Imports / exports - American business
Imports are the goods produced in another country (foreign goods) that are brought into a home country (e.g., the United States) for sale. Exports are the goods produced by the home country (domestic goods) that are shipped to another country for sale. Thus one country’s exports are another country’s imports. Balance of trade occurs when a country’s imports equal its exports. A simplified explanation of why trade takes place is because the foreign country can produce a certain good cheaper than the importing country. The law of comparative advantage, however, states that the item will be made in a more expensive location as long as its relative cost of production is cheaper than in the importing country. For example, suppose a country could manufacture computers very efficiently and profitably but could less efficiently and profitably produce automobiles. If it did produce automobiles, though, they would be cheaper than those produced by its neighbor country. Yet in spite of the higher cost, it imports automobiles from its neighbors instead of moving workers and capital from its more profitable computer industry
to produce domestic automobiles. As demonstrated by the decline in the value of the U.S. dollar in 2003, imports and exports are sensitive to changes in currency
exchange rates. With the decline in the dollar, foreign car imports declined and sales U.S. products abroad expanded. U.S. tourism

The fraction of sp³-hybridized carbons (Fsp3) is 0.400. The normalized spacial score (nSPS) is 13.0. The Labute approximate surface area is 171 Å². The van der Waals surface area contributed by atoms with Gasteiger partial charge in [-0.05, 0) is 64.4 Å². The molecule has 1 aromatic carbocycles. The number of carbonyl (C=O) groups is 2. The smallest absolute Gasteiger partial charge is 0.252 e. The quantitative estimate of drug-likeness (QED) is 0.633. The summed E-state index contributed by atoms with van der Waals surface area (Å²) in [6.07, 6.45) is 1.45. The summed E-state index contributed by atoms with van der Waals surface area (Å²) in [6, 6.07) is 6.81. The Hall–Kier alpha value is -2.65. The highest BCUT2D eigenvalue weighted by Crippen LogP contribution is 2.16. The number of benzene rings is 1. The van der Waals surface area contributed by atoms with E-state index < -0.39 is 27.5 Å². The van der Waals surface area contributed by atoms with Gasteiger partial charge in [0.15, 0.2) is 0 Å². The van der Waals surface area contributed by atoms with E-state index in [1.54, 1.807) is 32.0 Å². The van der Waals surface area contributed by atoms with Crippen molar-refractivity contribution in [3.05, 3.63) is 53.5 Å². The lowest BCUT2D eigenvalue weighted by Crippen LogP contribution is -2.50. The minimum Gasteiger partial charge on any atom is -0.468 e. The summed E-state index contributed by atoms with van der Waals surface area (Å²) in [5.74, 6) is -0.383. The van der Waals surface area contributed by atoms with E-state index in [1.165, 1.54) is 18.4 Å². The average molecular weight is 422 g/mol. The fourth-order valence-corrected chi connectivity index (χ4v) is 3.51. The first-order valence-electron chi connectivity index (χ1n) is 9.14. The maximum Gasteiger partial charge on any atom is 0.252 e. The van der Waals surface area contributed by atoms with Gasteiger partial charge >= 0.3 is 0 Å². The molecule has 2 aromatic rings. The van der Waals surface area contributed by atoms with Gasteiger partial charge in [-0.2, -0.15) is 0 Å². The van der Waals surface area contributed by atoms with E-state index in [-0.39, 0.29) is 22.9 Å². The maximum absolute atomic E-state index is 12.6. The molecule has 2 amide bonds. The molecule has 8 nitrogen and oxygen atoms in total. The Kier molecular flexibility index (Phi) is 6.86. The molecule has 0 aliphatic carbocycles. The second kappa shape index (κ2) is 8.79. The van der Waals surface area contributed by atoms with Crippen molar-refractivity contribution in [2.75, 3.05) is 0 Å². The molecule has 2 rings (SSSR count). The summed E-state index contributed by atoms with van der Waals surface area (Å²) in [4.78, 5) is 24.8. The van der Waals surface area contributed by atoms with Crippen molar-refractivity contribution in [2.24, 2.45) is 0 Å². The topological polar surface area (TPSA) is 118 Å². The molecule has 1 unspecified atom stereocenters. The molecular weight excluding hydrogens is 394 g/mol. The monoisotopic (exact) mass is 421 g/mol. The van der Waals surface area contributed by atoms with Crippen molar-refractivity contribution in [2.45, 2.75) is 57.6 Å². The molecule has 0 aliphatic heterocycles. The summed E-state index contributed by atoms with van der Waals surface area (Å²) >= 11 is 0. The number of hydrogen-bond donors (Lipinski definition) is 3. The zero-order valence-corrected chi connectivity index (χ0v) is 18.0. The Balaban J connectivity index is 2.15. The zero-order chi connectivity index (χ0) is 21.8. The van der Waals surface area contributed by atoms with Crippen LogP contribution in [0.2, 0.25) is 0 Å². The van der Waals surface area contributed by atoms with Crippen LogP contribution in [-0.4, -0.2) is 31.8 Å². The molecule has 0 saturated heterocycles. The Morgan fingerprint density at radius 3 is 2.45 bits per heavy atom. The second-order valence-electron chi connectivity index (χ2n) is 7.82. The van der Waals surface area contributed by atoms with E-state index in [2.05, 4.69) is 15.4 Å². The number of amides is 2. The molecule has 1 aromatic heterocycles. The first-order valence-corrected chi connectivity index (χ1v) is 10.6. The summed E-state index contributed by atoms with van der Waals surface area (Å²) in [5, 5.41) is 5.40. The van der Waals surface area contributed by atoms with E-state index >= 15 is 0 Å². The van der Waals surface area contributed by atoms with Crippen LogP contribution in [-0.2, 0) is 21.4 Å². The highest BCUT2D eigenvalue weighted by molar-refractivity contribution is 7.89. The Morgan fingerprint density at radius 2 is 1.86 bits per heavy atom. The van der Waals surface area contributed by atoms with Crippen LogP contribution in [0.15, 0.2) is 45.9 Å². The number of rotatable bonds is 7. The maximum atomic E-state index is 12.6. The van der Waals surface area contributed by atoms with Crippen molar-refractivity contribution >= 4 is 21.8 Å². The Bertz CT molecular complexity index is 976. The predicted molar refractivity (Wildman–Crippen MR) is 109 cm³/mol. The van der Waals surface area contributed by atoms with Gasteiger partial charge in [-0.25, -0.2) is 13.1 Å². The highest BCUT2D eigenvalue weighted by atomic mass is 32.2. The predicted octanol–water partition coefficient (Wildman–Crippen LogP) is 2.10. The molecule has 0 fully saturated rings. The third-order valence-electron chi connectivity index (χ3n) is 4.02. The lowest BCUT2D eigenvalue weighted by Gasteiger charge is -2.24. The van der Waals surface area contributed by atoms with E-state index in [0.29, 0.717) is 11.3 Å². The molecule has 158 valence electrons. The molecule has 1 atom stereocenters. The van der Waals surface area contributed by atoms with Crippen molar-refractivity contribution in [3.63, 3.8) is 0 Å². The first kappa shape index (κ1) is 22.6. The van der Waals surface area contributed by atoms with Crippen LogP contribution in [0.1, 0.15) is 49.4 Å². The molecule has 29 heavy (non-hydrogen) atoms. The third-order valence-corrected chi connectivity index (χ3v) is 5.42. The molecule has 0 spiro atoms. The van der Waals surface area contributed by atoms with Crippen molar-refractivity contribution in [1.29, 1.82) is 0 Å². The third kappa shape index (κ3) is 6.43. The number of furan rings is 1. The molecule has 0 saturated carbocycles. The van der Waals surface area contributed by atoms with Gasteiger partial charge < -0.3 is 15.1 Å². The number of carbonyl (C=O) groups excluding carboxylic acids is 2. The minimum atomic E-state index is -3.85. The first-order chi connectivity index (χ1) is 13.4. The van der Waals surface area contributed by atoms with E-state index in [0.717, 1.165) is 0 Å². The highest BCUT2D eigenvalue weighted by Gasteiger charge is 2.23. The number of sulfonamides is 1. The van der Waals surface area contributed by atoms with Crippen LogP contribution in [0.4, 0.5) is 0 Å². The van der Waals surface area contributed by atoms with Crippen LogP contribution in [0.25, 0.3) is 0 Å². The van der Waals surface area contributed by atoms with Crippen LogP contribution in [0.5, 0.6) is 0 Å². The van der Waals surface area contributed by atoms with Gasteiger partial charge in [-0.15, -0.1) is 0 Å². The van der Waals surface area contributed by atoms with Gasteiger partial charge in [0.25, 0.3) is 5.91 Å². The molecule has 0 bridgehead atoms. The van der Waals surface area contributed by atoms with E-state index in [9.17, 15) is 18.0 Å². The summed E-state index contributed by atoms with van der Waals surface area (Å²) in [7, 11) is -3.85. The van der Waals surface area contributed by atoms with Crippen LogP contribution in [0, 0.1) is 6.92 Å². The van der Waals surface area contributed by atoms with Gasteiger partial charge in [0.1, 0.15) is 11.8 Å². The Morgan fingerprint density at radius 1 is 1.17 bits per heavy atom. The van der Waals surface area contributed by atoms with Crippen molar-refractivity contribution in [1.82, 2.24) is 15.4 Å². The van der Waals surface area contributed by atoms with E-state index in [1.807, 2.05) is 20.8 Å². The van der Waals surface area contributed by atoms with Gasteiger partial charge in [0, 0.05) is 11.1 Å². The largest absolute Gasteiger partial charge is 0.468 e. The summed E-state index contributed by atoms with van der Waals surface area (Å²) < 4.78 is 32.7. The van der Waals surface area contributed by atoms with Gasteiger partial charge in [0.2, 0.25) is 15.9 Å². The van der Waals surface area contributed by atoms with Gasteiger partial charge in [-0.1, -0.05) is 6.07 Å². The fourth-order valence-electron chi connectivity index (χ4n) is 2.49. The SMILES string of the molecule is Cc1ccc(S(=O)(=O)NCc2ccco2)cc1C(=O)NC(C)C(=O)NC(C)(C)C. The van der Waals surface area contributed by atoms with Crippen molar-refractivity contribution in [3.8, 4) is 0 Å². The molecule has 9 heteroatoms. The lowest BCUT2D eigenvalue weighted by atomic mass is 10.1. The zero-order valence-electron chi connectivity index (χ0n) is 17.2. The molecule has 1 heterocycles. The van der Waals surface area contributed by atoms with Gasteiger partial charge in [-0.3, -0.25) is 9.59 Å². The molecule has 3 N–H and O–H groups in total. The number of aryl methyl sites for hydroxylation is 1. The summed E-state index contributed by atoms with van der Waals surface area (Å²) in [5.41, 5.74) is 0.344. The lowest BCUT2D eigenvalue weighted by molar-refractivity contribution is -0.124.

abroad dropped significantly while foreign visitors to the United States grew. In many countries the value of exports and imports can equal or exceed a country’s GROSS DOMESTIC PRODUCT
(GDP). While trade represents approximately 6 percent of GDP in the United States, export income and competition from imported products contribute to the growth in the economy. Countries often attempt to maintain a positive trade balance in order to create and expand domestic jobs and income. The United States has run a significant (in 2003, more than $400 billion) current account deficit (the sum of merchandise, services, investment income, and unilateral transfers) since 1980. The U.S. imports significantly more merchandise than it exports but exports more services than it imports. The United States perennially has a trade surplus in certain categories, including agricultural and technology products, and a trade deficit in energy and textile products. The major trading partners of the United States are Canada, Mexico, and Japan, with China becoming an increasingly important source of imports. Canada has long been the United States’s leading trading partner, but trade with Mexico grew with the passage of the NORTH AMERICAN FREE TRADE AGREEMENT
(NAFTA) in 1994.